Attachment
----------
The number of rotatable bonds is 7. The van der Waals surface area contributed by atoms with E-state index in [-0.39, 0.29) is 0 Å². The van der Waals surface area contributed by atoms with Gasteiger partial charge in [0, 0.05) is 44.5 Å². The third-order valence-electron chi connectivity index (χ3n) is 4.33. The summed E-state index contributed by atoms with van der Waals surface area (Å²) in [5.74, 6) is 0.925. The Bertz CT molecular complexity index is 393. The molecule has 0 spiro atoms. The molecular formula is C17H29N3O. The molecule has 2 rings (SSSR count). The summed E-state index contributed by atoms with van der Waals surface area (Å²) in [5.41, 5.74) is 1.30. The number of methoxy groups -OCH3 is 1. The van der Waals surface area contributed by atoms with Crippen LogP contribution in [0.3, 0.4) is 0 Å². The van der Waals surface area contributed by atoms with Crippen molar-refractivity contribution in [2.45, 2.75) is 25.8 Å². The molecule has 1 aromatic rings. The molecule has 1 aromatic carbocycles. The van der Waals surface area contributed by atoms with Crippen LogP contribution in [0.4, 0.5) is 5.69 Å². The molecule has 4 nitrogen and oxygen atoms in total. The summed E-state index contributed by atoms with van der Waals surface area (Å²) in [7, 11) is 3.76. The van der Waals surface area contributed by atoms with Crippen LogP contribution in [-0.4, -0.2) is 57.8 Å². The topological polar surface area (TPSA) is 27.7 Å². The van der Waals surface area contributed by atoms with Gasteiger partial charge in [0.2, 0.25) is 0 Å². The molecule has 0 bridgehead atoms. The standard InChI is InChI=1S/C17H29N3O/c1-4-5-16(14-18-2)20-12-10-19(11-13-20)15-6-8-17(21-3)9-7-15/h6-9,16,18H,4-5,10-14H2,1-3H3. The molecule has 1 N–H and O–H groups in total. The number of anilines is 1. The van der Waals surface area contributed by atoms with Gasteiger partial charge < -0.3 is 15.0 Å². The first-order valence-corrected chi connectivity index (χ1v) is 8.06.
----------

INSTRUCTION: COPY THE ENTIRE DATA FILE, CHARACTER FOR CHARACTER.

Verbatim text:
The number of rotatable bonds is 7. The van der Waals surface area contributed by atoms with E-state index in [-0.39, 0.29) is 0 Å². The van der Waals surface area contributed by atoms with Gasteiger partial charge in [0, 0.05) is 44.5 Å². The third-order valence-electron chi connectivity index (χ3n) is 4.33. The summed E-state index contributed by atoms with van der Waals surface area (Å²) in [5.74, 6) is 0.925. The Bertz CT molecular complexity index is 393. The molecule has 0 spiro atoms. The molecular formula is C17H29N3O. The molecule has 2 rings (SSSR count). The summed E-state index contributed by atoms with van der Waals surface area (Å²) in [5.41, 5.74) is 1.30. The number of methoxy groups -OCH3 is 1. The van der Waals surface area contributed by atoms with Crippen LogP contribution in [0.3, 0.4) is 0 Å². The van der Waals surface area contributed by atoms with Crippen molar-refractivity contribution in [2.45, 2.75) is 25.8 Å². The molecule has 1 aromatic rings. The molecule has 1 aromatic carbocycles. The van der Waals surface area contributed by atoms with Crippen LogP contribution in [0.4, 0.5) is 5.69 Å². The molecule has 4 nitrogen and oxygen atoms in total. The summed E-state index contributed by atoms with van der Waals surface area (Å²) in [7, 11) is 3.76. The van der Waals surface area contributed by atoms with Crippen LogP contribution in [-0.4, -0.2) is 57.8 Å². The topological polar surface area (TPSA) is 27.7 Å². The van der Waals surface area contributed by atoms with Gasteiger partial charge in [0.2, 0.25) is 0 Å². The molecule has 0 bridgehead atoms. The standard InChI is InChI=1S/C17H29N3O/c1-4-5-16(14-18-2)20-12-10-19(11-13-20)15-6-8-17(21-3)9-7-15/h6-9,16,18H,4-5,10-14H2,1-3H3. The molecule has 1 N–H and O–H groups in total. The number of anilines is 1. The van der Waals surface area contributed by atoms with Gasteiger partial charge < -0.3 is 15.0 Å². The first-order valence-corrected chi connectivity index (χ1v) is 8.06.